How Much Should You Pay For A Blog Post?

By @TheMarkDalton

One of the questions I get asked almost every single weeks now is, “How much should I pay for someone to write a blog post?” So you realise that blogging for business is important and you want in. It is good for your SEO and a great way of generating new content every week.

But you are busy running your business, you got a lot to do making sure the bills are paid and while I believe we all have more time to give, we also need a healthy work/life balance. Or it is a case that you just don’t ‘have it.’ Anyone can write a blog post, but writing a blog post that people want to sit down and take the time to read? That is a different ball game.

I have been writing consistently for the past number of years now on a weekly basis. I have published content on my own blog and I have had the pleasure of writing for the fastest growing technology website in the country for a period of two years – Irish Tech News.

I created all that content without getting paid money because that was when I was learning how to perfect the craft. Now, the only time I write for free is when I am guest blogging on a high profile website where there is some kind of benefit for me other than the money.

If you are a business owner looking to get blog content rolling, you better be ready to pay because good writers don’t come cheap and the simple answer to the question I pose as the title here – “How much should you pay for a blog post?” is that there is no standard going rate.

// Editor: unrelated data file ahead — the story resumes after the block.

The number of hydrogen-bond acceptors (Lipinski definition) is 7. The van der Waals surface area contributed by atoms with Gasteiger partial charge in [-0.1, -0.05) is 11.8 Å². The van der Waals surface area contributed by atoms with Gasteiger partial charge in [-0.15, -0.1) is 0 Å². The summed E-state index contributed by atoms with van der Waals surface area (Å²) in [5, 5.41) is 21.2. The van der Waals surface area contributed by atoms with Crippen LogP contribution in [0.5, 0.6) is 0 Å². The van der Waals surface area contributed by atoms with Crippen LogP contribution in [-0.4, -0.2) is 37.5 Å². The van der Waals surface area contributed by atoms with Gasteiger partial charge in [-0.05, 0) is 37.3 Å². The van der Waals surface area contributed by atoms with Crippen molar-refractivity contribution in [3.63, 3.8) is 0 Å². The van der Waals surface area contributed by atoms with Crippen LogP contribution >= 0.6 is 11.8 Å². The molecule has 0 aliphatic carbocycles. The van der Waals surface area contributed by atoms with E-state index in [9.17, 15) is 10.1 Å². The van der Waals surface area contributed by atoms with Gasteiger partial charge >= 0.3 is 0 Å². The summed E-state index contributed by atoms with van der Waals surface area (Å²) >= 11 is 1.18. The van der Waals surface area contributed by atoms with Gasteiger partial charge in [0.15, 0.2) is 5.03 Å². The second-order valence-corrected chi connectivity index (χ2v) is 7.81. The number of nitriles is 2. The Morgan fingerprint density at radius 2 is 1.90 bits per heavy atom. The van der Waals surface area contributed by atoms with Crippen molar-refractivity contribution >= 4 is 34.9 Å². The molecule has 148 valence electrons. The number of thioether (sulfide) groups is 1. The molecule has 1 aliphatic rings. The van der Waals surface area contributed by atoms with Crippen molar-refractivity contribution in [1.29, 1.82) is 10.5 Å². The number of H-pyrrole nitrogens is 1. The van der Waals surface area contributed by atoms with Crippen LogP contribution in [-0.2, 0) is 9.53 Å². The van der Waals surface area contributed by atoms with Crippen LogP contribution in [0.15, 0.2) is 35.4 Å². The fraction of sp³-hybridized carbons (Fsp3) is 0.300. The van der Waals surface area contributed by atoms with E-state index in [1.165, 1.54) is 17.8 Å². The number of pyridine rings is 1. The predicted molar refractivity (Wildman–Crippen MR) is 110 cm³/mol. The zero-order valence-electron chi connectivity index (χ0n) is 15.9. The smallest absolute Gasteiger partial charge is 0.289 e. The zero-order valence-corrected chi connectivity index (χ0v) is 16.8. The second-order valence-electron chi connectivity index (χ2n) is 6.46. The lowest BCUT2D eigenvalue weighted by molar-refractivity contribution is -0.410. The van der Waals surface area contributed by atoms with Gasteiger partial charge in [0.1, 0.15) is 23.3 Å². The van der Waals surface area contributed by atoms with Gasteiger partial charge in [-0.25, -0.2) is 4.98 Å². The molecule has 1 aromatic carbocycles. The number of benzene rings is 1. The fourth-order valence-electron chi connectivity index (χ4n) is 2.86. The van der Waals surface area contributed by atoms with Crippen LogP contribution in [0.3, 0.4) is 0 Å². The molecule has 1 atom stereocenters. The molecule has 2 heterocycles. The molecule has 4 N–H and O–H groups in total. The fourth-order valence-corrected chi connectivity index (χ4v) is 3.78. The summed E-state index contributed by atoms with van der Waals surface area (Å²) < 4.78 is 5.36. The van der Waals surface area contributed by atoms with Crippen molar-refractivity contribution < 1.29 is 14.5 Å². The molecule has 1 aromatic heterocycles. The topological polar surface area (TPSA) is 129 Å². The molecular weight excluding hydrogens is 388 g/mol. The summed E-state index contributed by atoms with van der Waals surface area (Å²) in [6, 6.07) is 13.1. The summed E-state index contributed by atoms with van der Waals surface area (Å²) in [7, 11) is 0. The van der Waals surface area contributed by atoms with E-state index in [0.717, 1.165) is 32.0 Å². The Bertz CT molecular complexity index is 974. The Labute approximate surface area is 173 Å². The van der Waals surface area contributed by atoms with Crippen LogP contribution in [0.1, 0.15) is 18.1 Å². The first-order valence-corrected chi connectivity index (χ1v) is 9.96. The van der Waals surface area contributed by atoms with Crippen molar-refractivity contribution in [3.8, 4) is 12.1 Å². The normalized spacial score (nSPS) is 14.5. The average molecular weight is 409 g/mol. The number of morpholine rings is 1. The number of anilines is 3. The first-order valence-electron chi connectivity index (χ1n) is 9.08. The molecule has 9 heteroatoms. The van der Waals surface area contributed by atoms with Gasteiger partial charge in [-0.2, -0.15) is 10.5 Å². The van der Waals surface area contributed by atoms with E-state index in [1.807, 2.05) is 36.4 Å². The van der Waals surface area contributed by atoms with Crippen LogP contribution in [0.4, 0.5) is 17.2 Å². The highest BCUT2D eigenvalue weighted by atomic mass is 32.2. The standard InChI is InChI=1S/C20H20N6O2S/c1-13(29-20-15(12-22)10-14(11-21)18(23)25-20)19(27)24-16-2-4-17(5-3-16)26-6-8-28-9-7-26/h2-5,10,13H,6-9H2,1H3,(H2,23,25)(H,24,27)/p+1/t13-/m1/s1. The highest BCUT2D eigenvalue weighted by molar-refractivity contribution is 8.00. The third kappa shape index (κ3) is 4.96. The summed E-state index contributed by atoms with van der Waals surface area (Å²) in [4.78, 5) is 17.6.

That makes it hard for you trying to work out how much money you want to spend on a writer and it is hard for freelancers to charge fairly for the job they are about to do.

From talking to other bloggers as well as looking at my own rates, I can tell you that the price range is massive. People will typically pay anywhere between €45 to €500 or even into the thousands of euro for a blog post.

Hundreds of €€??

Yep, businesses are known to pay quite the little sum for a blog post. In fact, the consensus in the industry among bloggers is they have discovered that when they charge too low businesses don’t really take them all that seriously and it can affect the volume of their work – it is a nice problem to have I guess.

Here are some of the things that will affect the price:

  • Full ownership of the content (no credit needed to writer at all)
  • How much research is required
  • Whether the topic is in line with what I write about now or something new
  • The length of the post
  • Images and formatting
  • The size of the site where the post is being published
  • One time post or more work down the line
  • If the client is a friend
  • Guest blog requests on large sites

There is no exact standard rate. So on some of the points above, if you want full ownership of the content and don’t want to credit the writer you can expect to pay more for the privilege to do so.